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p_candebug(9) [freebsd man page]

P_CANDEBUG(9)						   BSD Kernel Developer's Manual					     P_CANDEBUG(9)

p_candebug -- determine debuggability of a process SYNOPSIS
#include <sys/param.h> #include <sys/proc.h> int p_candebug(struct thread *td, struct proc *p); DESCRIPTION
This function can be used to determine if a given process p is debuggable by the thread td. SYSCTL VARIABLES
The following sysctl(8) variables directly influence the behaviour of p_candebug(): kern.securelevel Debugging of the init process is not allowed if this variable is 1 or greater. security.bsd.unprivileged_proc_debug Must be set to a non-zero value to allow unprivileged processes access to the kernel's debug facilities. RETURN VALUES
The p_candebug() function returns 0 if the process denoted by p is debuggable by thread td, or a non-zero error return value otherwise. ERRORS
[EACCESS] The MAC subsystem denied debuggability. [EAGAIN] Process p is in the process of being exec()'ed. [EPERM] Thread td lacks super-user credentials and process p is executing a set-user-ID or set-group-ID executable. [EPERM] Thread td lacks super-user credentials and process p's group set is not a subset of td's effective group set. [EPERM] Thread td lacks super-user credentials and process p's user IDs do not match thread td's effective user ID. [EPERM] Process p denotes the initial process initproc() and the sysctl(8) variable kern.securelevel is greater than zero. [ESRCH] Process p is not visible to thread td as determined by cr_seeotheruids(9) or cr_seeothergids(9). [ESRCH] Thread td has been jailed and process p does not belong to the same jail as td. [ESRCH] The MAC subsystem denied debuggability. SEE ALSO
jail(2), sysctl(8), cr_seeothergids(9), cr_seeotheruids(9), mac(9), p_cansee(9), prison_check(9) BSD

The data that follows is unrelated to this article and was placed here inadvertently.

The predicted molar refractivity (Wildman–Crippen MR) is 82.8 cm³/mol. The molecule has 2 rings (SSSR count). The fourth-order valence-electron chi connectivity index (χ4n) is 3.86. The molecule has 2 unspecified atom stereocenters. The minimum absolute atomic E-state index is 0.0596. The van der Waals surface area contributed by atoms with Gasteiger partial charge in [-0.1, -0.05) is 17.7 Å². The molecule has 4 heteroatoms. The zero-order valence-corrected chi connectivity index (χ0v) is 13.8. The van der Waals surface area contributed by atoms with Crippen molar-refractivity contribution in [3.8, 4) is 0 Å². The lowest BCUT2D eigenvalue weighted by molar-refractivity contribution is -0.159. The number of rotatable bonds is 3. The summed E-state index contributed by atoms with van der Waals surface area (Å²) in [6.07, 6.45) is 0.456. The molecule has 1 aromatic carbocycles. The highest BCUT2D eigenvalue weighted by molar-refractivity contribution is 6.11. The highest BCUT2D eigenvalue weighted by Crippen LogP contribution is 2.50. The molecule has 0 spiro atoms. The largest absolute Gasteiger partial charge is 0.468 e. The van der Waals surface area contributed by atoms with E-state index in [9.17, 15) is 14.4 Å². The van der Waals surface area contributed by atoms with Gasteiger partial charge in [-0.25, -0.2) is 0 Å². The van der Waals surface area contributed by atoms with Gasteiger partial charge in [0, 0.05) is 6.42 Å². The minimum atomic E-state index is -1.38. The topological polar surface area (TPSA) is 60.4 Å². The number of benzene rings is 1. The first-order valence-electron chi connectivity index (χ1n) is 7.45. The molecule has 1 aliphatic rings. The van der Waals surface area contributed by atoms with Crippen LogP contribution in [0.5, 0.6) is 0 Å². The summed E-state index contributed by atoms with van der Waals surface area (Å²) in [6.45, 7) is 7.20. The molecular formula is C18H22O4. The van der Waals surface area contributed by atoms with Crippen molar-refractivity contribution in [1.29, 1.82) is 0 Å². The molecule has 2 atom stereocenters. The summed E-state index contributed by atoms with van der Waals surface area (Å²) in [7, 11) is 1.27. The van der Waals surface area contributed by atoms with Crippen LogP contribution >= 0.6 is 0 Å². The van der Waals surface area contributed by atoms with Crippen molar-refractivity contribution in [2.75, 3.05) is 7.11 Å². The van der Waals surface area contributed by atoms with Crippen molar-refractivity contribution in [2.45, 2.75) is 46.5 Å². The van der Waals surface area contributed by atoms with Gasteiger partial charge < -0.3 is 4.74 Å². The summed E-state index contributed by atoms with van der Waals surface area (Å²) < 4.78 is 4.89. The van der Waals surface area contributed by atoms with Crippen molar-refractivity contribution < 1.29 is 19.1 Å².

November 19, 2006 BSD

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KILL(2) 						      BSD System Calls Manual							   KILL(2)

kill -- send signal to a process SYNOPSIS
#include <signal.h> int kill(pid_t pid, int sig); DESCRIPTION
The kill() function sends the signal given by sig to pid, a process or a group of processes. Sig may be one of the signals specified in sigaction(2) or it may be 0, in which case error checking is performed but no signal is actually sent. This can be used to check the valid- ity of pid. For a process to have permission to send a signal to a process designated by pid, the real or effective user ID of the receiving process must match that of the sending process or the user must have appropriate privileges (such as given by a set-user-ID program or the user is the super-user). A single exception is the signal SIGCONT, which may always be sent to any descendant of the current process. If pid is greater than zero: Sig is sent to the process whose ID is equal to pid. If pid is zero: Sig is sent to all processes whose group ID is equal to the process group ID of the sender, and for which the process has permission; this is a variant of killpg(2). If pid is -1: If the user has super-user privileges, the signal is sent to all processes excluding system processes and the process sending the signal. If the user is not the super user, the signal is sent to all processes with the same uid as the user excluding the process sending the signal. No error is returned if any process could be signaled. For compatibility with System V, if the process number is negative but not -1, the signal is sent to all processes whose process group ID is equal to the absolute value of the process number. This is a variant of killpg(2). RETURN VALUES
Upon successful completion, a value of 0 is returned. Otherwise, a value of -1 is returned and errno is set to indicate the error. ERRORS
Kill() will fail and no signal will be sent if: [EINVAL] Sig is not a valid signal number. [ESRCH] No process can be found corresponding to that specified by pid. [ESRCH] The process id was given as 0 but the sending process does not have a process group. [EPERM] The sending process is not the super-user and its effective user id does not match the effective user-id of the receiving process. When signaling a process group, this error is returned if any members of the group could not be signaled. SEE ALSO
getpid(2), getpgrp(2), killpg(2), sigaction(2) STANDARDS
The kill() function is expected to conform to IEEE Std 1003.1-1988 (``POSIX.1''). 4th Berkeley Distribution April 19, 1994 4th Berkeley Distribution

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